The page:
Voices from Eurasia
A happy place once more
26 Sep 2017 by Natalia Olofinskaya, Regional Technical Specialist, UNDP Istanbul Regional Hub
Since childhood, my imaginary happy place was always a small house in the mountains besides a river.
But being a consummate worrier, I know that rivers aren’t safe places. Flash floods wipe away homes. Water levels rise and wash away hard-earned harvests. And sometimes, lives and are lost. Those happy places can transform instantly to places of sorrow.
During an assessment mission to Georgia, I found what just might be my dream-come-true place on the banks of the Tskhenistskali River in the Rioni Basin. Looking up through the valley, you could see fruit gardens, bucolic villages and the type of pastoral beauty that belongs only in impressionist paintings and travel brochures.
The cost of climate change
But beauty comes at a cost. In 2005, these very villages were hit by a strong flood that destroyed the fruit gardens and roads and came dangerously close to the school. The kids were not hurt only because the disaster happened at night.
For the more than 200,000 people living and working in Georgia’s Rioni River Basin, the risk of floods and flash floods has been on the rise. These and other extreme weather events such as landslides, wind and hailstorms, snow avalanches and droughts, makes it an increasingly dangerous place to raise a family.
Climate change has been driving the rise in frequency and velocity of these hard-to-manage weather-related disasters. In the Riona Basin, Intense rainfall concentrated in short periods of time and accelerated glacier melting increases flash floods, mudflows and landslides. Rising air temperatures and reduced annual precipitation cause prolonged droughts.
Over the past 21 years, total damages from hydro-meteorological hazards in Georgia came to US$1.2 billion. But beyond financial costs is the human cost: 152 people lost their lives.
And it’s not just a problem for the people living on the rivers. More than 1.7 million people across Georgia in both rural and urban areas, 40% of the population, are at risk from climatic hazards.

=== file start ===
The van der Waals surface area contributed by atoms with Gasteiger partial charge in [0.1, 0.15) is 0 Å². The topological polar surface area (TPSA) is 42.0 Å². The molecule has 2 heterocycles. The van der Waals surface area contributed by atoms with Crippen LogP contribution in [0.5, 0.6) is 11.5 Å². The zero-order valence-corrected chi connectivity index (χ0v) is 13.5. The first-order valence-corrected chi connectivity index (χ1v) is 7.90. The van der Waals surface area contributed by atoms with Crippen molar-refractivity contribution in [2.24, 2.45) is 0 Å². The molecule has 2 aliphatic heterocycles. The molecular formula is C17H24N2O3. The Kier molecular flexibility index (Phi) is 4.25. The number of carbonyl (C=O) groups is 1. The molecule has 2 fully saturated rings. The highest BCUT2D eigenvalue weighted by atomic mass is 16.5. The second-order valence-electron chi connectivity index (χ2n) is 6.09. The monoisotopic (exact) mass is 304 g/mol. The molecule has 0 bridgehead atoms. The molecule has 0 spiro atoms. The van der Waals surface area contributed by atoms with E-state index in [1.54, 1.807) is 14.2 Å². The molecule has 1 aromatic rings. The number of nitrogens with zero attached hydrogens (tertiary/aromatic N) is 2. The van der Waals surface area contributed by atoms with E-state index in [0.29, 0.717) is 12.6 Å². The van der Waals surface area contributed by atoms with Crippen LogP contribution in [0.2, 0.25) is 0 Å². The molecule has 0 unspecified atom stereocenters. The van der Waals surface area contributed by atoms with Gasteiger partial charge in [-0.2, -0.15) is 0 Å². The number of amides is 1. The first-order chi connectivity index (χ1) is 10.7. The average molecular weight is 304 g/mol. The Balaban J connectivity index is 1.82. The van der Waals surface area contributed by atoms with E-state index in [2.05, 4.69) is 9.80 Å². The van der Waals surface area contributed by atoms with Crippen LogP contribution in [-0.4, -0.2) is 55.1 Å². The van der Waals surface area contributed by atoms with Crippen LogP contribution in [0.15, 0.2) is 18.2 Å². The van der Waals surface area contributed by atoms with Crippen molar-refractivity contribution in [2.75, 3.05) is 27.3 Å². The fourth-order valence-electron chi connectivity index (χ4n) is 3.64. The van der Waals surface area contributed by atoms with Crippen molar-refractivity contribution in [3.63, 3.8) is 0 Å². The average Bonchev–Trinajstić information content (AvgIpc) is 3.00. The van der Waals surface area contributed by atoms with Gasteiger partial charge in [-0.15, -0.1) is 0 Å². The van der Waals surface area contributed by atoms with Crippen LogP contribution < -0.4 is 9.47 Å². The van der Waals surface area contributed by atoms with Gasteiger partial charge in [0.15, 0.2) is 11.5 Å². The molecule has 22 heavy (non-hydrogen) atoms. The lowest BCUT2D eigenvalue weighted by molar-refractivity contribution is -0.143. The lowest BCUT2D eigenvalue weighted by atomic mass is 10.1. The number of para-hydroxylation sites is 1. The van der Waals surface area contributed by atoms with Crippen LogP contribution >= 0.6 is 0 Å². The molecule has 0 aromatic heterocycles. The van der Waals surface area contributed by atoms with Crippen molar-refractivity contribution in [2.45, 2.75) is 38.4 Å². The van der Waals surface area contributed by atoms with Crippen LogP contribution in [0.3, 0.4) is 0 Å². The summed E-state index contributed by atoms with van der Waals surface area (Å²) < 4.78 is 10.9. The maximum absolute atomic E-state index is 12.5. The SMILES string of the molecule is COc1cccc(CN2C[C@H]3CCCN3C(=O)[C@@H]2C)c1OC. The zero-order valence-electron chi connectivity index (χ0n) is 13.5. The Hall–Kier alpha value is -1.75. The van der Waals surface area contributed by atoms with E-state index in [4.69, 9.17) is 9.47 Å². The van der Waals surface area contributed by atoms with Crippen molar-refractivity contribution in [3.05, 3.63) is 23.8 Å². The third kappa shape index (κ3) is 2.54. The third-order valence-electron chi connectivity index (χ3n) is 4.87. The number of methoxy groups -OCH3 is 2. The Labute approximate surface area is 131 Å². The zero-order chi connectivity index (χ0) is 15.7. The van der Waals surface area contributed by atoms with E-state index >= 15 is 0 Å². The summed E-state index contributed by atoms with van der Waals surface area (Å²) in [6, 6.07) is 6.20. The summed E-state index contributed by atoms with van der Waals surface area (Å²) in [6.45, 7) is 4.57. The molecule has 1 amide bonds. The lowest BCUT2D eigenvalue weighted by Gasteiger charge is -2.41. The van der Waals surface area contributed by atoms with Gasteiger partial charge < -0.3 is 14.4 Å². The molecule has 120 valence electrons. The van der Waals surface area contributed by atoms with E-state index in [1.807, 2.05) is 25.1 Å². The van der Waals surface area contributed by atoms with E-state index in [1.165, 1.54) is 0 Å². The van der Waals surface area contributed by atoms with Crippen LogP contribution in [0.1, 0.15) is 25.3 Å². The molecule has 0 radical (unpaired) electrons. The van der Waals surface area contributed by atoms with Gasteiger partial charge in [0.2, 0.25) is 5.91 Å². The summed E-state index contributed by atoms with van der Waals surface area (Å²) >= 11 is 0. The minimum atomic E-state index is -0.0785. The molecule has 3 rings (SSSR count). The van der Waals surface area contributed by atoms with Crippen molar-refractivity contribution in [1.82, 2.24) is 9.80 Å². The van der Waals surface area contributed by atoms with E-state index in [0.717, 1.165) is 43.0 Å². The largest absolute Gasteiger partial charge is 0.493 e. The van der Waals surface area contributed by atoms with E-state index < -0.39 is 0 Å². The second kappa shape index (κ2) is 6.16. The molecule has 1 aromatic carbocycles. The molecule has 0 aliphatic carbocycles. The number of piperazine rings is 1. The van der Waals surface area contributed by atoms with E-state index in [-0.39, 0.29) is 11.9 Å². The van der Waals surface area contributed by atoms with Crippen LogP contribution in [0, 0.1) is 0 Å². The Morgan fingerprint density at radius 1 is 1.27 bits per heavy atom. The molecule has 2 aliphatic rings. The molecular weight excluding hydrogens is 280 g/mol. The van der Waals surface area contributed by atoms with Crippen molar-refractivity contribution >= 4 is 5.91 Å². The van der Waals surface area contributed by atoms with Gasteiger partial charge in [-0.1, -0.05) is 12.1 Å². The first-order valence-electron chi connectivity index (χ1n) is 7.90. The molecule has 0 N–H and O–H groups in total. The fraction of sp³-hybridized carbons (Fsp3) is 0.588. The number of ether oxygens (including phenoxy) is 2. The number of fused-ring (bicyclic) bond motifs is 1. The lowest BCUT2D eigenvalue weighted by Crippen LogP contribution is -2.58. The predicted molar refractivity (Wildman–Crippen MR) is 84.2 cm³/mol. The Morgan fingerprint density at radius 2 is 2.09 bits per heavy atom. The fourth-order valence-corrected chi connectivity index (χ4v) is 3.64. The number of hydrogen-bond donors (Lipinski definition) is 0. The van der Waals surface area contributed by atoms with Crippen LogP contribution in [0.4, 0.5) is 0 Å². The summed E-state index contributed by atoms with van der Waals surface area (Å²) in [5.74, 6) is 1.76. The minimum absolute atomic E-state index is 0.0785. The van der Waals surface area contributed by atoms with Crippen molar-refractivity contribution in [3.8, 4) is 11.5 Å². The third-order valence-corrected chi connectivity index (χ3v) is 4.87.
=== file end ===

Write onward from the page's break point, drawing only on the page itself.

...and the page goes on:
These hazards will only increase in frequency, intensity and geographical spread over time, having significant negative impacts on agriculture, health, infrastructure, tourism and the environment.
Keeping happy places safe
What kind of information would you want to have if you were living on the banks of the Tskhenistskali river? When will the next flood come? How can you protect your family, your farm? Does it make sense to build a house for your kids in this valley?
This information didn’t exist in the past – and still doesn’t for many countries struggling to build resilience to climate change.
But in 2012, the Government of Georgia and UNDP received support from the Adaptation Fund to set up an effective flood forecasting and early warning system and implement a series of flood protection measures in the Rioni River Basin.
And we’ve seen outstanding results as an integrated approach to flood risk management:
- Georgia’s forecasters finally have the data they need to successfully predict floods
The hydro-meteorological monitoring system in the Rioni River basin was upgraded with climate and floods monitoring devices
- Timely and accurate warnings about extreme weather events are now available to local and national authorities
A fully-integrated flood forecasting and early warning system was created at the National Environmental Agency, with staff trained to use it.
- Infrastructure development can be more strategically planned
A floodplain zoning policy was developed to better manage flood risks, allowing municipalities to guide infrastructure developments based on accurate flood and landslide risk maps.
- Communities are now more secure both economically and environmentally
In high-risk areas, riverbaks were reinforced with gabions and boulders. 29,000 trees were planted to prevent riverbank erosion – also contributing to greenhouse gas mitigation and capture. Special employment programs engaged the local communities in planting and maintenance.
- Local farmers can grow crops with less fear of future loss
A new gabion now shields the Tsageri village from floods and farmers can use the fertile land of the floodplain.
With this project, over 200,000 people in the Rioni River Basin are now more resilient to the direct effects of floods and the long-term effects of climate change. It has inspired the Government of Georgia to initiate the development of a nation-wide multi-hazard early warning system to increase resilience of Georgia’s people to the climate change impacts.